The astrology which is most commonly seen amongst professional astrologers in the western world is what I call conventional astrology. I use the word conventional because it is the lowest common denominator seen in Western astrology. It was the standard right up through the 1960s, but by the 1980s it was showing its age.
If you pick up a book about natal astrology in a library or bookstore, you have a 90% chance it's conventional astrology. Those knowledgable about the cutting edge of modern astrology find this older school of astrology quite dated. Yet, while dated, there are still useful things it can do. For instance, it is a crucially useful tool for beginning students of astrology, for it gives them a reference point for their future studies.
Nonetheless, we have to understand its limits. What was conventional
astrology's strongest asset for many centuries, its universality, has now
become it's most serious flaw. Let's examine that flaw of universality.
By universality I mean that conventional astrology assigns the same
meaning for the same planetary positions to all persons at all times
regardless of age, location, or personal development. This was the Medieval trap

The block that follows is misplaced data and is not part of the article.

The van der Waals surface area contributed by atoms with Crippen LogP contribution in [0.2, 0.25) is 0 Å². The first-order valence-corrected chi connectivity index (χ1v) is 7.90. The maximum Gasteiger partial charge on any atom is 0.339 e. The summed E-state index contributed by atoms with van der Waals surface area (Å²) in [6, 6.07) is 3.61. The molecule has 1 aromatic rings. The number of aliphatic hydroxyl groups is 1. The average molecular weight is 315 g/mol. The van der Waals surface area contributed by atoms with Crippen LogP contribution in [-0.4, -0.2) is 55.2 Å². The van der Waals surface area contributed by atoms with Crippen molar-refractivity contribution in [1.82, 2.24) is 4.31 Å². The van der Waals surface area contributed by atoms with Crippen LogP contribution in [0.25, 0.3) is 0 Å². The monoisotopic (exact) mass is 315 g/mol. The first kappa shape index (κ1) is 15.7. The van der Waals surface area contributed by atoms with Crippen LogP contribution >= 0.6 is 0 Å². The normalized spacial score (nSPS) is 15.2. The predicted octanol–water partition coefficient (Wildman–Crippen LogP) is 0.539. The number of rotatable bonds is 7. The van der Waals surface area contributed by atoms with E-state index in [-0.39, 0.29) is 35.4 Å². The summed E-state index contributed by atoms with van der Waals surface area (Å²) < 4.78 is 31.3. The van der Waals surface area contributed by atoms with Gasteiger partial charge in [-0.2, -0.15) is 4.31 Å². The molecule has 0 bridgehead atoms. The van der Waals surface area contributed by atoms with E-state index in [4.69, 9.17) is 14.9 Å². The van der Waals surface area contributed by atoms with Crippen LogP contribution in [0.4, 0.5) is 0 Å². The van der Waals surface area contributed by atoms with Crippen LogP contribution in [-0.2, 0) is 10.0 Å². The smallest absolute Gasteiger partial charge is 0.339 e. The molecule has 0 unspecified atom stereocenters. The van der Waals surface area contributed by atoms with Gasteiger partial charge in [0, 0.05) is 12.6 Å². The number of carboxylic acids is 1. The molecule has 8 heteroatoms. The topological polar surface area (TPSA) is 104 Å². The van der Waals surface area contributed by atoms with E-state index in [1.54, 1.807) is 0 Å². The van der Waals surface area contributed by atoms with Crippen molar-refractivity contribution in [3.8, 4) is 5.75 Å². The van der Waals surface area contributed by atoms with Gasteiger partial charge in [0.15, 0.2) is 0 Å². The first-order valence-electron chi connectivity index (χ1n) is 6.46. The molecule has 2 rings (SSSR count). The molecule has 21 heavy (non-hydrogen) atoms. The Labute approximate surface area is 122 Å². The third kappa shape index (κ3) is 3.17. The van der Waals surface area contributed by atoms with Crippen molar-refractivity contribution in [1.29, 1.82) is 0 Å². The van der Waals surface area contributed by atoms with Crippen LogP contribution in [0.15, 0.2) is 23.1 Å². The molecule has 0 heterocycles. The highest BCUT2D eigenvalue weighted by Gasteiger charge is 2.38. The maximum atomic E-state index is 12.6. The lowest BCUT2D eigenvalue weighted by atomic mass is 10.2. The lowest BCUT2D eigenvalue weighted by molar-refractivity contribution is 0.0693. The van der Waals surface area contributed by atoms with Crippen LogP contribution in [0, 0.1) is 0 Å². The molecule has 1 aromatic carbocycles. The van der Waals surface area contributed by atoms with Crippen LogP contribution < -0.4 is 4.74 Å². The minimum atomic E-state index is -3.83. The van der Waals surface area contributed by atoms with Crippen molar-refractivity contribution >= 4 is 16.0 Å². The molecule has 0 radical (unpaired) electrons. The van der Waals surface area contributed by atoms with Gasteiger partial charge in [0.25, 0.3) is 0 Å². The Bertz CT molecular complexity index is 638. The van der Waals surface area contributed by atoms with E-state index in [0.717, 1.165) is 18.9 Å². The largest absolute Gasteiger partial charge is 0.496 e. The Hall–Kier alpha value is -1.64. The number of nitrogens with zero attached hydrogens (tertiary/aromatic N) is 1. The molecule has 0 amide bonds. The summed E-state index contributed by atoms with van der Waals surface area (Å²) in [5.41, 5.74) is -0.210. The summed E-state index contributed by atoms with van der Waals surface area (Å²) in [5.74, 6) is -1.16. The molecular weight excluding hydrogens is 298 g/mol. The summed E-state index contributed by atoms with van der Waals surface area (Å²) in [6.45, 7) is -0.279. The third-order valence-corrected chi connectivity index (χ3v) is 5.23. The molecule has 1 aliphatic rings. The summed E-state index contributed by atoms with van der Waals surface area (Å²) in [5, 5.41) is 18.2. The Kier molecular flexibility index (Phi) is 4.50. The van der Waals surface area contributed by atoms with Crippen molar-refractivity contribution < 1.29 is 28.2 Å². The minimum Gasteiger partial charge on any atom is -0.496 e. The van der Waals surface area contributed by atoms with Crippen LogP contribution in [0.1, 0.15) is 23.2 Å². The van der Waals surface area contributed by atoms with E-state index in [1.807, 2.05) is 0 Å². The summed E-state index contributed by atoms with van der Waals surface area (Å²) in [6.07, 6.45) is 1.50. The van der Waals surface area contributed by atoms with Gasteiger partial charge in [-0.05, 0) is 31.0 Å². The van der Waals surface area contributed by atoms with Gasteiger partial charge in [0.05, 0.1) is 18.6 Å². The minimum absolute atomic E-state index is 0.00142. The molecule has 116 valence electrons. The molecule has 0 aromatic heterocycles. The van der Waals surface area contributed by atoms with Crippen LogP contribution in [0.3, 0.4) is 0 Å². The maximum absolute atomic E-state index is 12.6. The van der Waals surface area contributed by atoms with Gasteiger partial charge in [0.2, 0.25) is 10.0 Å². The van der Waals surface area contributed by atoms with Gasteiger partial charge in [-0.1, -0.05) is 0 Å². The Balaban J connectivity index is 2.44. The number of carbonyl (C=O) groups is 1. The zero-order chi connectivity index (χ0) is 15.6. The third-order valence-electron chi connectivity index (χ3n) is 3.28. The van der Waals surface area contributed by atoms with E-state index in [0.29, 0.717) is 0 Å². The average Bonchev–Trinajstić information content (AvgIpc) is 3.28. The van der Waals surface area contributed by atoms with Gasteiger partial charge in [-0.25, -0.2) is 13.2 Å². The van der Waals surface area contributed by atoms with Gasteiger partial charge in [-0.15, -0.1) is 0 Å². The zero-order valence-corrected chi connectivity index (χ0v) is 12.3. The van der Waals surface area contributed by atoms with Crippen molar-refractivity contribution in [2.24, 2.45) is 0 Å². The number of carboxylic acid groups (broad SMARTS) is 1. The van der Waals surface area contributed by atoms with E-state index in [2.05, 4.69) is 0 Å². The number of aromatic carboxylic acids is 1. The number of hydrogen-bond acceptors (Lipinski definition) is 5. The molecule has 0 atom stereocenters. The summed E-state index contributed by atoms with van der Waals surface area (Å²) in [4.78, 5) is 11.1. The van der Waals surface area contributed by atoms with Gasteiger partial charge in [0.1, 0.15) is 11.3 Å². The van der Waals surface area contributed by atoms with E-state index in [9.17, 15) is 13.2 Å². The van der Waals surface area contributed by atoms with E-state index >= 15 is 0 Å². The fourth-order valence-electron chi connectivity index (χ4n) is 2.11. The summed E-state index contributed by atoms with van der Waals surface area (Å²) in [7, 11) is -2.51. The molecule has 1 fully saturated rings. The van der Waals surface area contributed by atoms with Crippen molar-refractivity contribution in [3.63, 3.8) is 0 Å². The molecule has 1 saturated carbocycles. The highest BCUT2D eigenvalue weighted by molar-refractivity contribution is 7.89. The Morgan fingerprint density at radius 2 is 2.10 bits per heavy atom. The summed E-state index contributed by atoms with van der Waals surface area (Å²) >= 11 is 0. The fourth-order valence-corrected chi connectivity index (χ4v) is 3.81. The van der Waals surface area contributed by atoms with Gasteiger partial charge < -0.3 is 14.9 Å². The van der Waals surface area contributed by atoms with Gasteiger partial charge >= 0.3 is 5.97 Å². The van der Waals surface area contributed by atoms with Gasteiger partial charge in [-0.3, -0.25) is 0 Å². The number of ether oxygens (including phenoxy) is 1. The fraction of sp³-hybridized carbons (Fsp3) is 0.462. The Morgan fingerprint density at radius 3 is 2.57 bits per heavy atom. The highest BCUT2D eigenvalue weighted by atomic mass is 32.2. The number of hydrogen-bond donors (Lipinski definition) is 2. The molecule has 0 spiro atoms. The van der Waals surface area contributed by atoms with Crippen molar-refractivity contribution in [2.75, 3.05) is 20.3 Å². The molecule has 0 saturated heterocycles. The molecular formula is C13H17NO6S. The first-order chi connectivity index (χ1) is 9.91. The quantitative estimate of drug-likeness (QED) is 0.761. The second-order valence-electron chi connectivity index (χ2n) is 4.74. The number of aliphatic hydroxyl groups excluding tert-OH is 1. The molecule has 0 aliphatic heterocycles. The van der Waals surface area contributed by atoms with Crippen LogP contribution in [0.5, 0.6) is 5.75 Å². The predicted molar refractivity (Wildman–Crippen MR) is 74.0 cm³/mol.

of fatalism brought forward to the 20th Century by uncritical thinkers.
Only a few modern astrologers, such as Dane Rudhyar, have consciously
disengaged themselves from this narrow mode of thought.
That so much of contemporary astrological thinking still is stuck in
this rut is one of the major reasons astrology still rightfully suffers
from disrepute in mainstream society.
A singularity of meaning of planetary influences denies free choice,
personal growth, and spiritual growth, the essence of human existence.
There was a time, prior to the 20th Century, when people allowed themselves
to be dictated to by cultural programming to the extent that their free
choice was relinquished to the collective norm. The price paid in human
suffering for this was enormous. Sadly, this was true through the last
several hundred years of Western society right into the 1960s.
But during the 1960s cracks emerged publicly in the monolith. For
whatever reasons, people began to think for themselves. The old
certainties didn't work anymore. Individuals began marching, sometimes to the beat
of their own drummer. By the end of the 20th Century, those cracks had
turned in chasms. Uranus and Neptune had transited through Capricorn,
disrupting and dissolving the old structures. Things just weren't the
same any more.
Suddenly, a given planetary position might mean any one of several
things, depending on the person. Suddenly the hoary old rules of what
an aspect in a chart was "supposed" to mean didn't work. The
individual had to be taken into account. What is the level of the person's
personal and spiritual awareness? Without an answer to that question,